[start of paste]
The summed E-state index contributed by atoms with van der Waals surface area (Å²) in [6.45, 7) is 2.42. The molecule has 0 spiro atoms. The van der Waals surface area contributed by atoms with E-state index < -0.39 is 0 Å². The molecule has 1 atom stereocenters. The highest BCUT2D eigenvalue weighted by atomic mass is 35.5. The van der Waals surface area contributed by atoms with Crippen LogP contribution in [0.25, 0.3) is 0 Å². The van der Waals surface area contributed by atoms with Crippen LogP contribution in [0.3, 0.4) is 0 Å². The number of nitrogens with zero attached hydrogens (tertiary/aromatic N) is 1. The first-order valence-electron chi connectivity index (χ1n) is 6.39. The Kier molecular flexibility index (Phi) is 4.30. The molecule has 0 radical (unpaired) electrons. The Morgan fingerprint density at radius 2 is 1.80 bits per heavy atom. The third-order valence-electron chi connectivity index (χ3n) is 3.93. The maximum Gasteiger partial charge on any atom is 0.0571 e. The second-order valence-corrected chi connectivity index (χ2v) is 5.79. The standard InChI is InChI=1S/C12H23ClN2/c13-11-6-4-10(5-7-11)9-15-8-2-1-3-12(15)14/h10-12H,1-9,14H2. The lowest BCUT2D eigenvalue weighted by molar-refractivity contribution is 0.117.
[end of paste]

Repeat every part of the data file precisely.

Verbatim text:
The summed E-state index contributed by atoms with van der Waals surface area (Å²) in [6.45, 7) is 2.42. The molecule has 0 spiro atoms. The van der Waals surface area contributed by atoms with E-state index < -0.39 is 0 Å². The molecule has 1 atom stereocenters. The highest BCUT2D eigenvalue weighted by atomic mass is 35.5. The van der Waals surface area contributed by atoms with Crippen LogP contribution in [0.25, 0.3) is 0 Å². The van der Waals surface area contributed by atoms with Crippen LogP contribution in [0.3, 0.4) is 0 Å². The number of nitrogens with zero attached hydrogens (tertiary/aromatic N) is 1. The first-order valence-electron chi connectivity index (χ1n) is 6.39. The Kier molecular flexibility index (Phi) is 4.30. The molecule has 0 radical (unpaired) electrons. The Morgan fingerprint density at radius 2 is 1.80 bits per heavy atom. The third-order valence-electron chi connectivity index (χ3n) is 3.93. The maximum Gasteiger partial charge on any atom is 0.0571 e. The second-order valence-corrected chi connectivity index (χ2v) is 5.79. The standard InChI is InChI=1S/C12H23ClN2/c13-11-6-4-10(5-7-11)9-15-8-2-1-3-12(15)14/h10-12H,1-9,14H2. The lowest BCUT2D eigenvalue weighted by molar-refractivity contribution is 0.117.